John Paczkowski

Recent Posts by John Paczkowski

IPad More Satisfying Than Mac

The latest American Customer Satisfaction Index (ACSI) this week gave Apple its highest-ever score (PDF), awarding the company 86 points out of 100 in its 2010 survey of consumer sentiment.

Apple’s score is a new record in the personal-computer category, one that’s nine points higher than the company’s closest competitors–Hewlett-Packard (HPQ), Dell (DELL) and Acer, which all tied with a satisfaction rating of 77. Apple has claimed the top spot in the ACSI’s personal-computer rankings for seven straight years; the last time it was beaten was in 2003, when Dell bested it by a single point.

Impressive, eh? Now get this: The ACSI didn’t note this in its formal release, but its PC survey included the iPad. And evidently the iPad scored quite high. Higher than the Mac, actually.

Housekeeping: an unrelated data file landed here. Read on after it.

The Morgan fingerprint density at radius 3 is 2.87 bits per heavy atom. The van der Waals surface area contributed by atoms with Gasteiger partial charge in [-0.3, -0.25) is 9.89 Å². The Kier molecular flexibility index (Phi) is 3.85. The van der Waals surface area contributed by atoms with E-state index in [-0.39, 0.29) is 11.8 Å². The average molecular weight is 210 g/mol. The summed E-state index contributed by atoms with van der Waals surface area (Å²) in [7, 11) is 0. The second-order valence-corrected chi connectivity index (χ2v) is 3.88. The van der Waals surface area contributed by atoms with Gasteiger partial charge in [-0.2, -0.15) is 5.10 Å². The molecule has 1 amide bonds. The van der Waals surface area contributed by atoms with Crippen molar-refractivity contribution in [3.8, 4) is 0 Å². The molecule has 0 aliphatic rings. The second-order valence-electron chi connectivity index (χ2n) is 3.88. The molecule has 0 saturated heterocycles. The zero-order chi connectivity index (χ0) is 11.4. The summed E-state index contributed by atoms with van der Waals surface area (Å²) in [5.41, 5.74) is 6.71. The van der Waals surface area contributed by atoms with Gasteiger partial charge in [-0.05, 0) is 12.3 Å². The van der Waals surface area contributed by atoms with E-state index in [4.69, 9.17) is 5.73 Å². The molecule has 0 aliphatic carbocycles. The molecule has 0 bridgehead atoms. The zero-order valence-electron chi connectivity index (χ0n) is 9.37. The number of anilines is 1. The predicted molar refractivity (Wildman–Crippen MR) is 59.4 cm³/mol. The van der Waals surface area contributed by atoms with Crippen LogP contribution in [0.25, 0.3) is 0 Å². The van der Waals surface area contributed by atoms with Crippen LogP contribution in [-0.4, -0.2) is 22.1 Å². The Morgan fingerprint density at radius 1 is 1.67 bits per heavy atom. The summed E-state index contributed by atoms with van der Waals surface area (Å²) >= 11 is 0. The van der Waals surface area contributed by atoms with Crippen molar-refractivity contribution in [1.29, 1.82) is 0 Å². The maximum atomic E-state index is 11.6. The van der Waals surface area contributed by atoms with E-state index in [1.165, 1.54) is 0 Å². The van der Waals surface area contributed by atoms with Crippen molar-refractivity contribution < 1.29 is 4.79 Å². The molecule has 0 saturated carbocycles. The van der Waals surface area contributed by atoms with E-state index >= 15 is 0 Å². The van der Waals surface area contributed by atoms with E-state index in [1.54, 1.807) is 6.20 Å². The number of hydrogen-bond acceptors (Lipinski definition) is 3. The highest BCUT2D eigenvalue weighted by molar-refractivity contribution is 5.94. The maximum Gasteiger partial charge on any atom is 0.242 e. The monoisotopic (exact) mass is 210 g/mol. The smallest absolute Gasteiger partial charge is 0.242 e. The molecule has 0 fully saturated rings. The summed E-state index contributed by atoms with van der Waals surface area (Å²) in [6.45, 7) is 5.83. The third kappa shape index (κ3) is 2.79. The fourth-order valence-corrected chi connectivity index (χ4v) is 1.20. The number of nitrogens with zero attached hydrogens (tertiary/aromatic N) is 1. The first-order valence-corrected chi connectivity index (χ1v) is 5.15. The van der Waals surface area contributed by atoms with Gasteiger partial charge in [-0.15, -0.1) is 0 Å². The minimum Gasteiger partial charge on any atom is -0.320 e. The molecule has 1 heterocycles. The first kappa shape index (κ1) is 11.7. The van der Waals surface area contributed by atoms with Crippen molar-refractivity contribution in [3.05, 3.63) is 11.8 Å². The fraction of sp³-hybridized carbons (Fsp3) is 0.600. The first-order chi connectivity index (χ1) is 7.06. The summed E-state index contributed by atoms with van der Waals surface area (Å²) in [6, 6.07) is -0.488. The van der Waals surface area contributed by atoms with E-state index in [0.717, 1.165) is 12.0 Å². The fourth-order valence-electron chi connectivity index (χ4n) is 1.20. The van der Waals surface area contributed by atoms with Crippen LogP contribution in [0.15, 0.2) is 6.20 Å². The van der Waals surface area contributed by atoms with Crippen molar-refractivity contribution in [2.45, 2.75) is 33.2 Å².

“People said they find the iPad more satisfying than the Mac,” ACSI’s managing director David VanAmburg told me. “And that helped goose Apple’s ranking.” He added that that makes the iPad the highest-scoring product Apple sells and by extension the highest-scoring product ACSI has ever recorded.

Great news for Apple, particularly since folks obviously find the Mac pretty damn satisfying.

Now, the company’s certainly not without its customer-satisfaction issues; Antennagate is testament to that. But its facility in creating easy and compelling user experiences and dedication to those core values that CEO Steve Jobs often mentions–”We just want to make great products”–are clearly paying off, as this seven-year ACSI sweep demonstrates. And there’s a lesson for the rest of the industry there. “The biggest asset Apple has had for a long time is its commitment to innovation,” VanAmburg told CNN. “Others are improving, but the whole world watches Apple when it comes up with its new products each year.”

[Image credit: Gizmodo commenter Ahubbuch and ACSI ]


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The problem with the Billionaire Savior phase of the newspaper collapse has always been that billionaires don’t tend to like the kind of authority-questioning journalism that upsets the status quo.

— Ryan Chittum, writing in the Columbia Journalism Review about the promise of Pierre Omidyar’s new media venture with Glenn Greenwald